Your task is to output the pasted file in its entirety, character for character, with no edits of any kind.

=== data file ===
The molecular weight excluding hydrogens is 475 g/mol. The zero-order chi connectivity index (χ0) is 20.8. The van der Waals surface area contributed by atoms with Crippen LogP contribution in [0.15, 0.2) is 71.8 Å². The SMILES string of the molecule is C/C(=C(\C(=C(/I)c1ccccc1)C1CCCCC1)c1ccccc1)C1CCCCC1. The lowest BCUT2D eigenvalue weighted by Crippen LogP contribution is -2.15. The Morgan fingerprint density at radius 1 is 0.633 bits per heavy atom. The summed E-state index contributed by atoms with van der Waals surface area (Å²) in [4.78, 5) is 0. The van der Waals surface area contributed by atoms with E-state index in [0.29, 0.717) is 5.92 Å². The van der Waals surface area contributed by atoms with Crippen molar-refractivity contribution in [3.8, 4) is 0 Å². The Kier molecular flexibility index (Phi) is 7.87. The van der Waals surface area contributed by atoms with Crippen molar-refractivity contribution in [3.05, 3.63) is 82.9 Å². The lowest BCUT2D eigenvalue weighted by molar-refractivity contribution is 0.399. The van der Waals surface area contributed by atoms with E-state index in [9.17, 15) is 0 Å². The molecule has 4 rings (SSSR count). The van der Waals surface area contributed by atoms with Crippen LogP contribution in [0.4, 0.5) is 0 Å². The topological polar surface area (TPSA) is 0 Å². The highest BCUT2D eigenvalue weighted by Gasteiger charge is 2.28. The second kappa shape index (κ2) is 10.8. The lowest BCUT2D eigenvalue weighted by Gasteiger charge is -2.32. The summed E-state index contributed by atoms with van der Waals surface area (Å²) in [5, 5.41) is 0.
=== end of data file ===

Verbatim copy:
The molecular weight excluding hydrogens is 475 g/mol. The zero-order chi connectivity index (χ0) is 20.8. The van der Waals surface area contributed by atoms with Crippen LogP contribution in [0.15, 0.2) is 71.8 Å². The SMILES string of the molecule is C/C(=C(\C(=C(/I)c1ccccc1)C1CCCCC1)c1ccccc1)C1CCCCC1. The lowest BCUT2D eigenvalue weighted by Crippen LogP contribution is -2.15. The Morgan fingerprint density at radius 1 is 0.633 bits per heavy atom. The summed E-state index contributed by atoms with van der Waals surface area (Å²) in [4.78, 5) is 0. The van der Waals surface area contributed by atoms with E-state index in [0.29, 0.717) is 5.92 Å². The van der Waals surface area contributed by atoms with Crippen molar-refractivity contribution in [3.8, 4) is 0 Å². The Kier molecular flexibility index (Phi) is 7.87. The van der Waals surface area contributed by atoms with Crippen molar-refractivity contribution in [3.05, 3.63) is 82.9 Å². The lowest BCUT2D eigenvalue weighted by molar-refractivity contribution is 0.399. The van der Waals surface area contributed by atoms with E-state index in [9.17, 15) is 0 Å². The molecule has 4 rings (SSSR count). The van der Waals surface area contributed by atoms with Crippen LogP contribution in [0.4, 0.5) is 0 Å². The topological polar surface area (TPSA) is 0 Å². The highest BCUT2D eigenvalue weighted by Gasteiger charge is 2.28. The second kappa shape index (κ2) is 10.8. The lowest BCUT2D eigenvalue weighted by Gasteiger charge is -2.32. The summed E-state index contributed by atoms with van der Waals surface area (Å²) in [5, 5.41) is 0.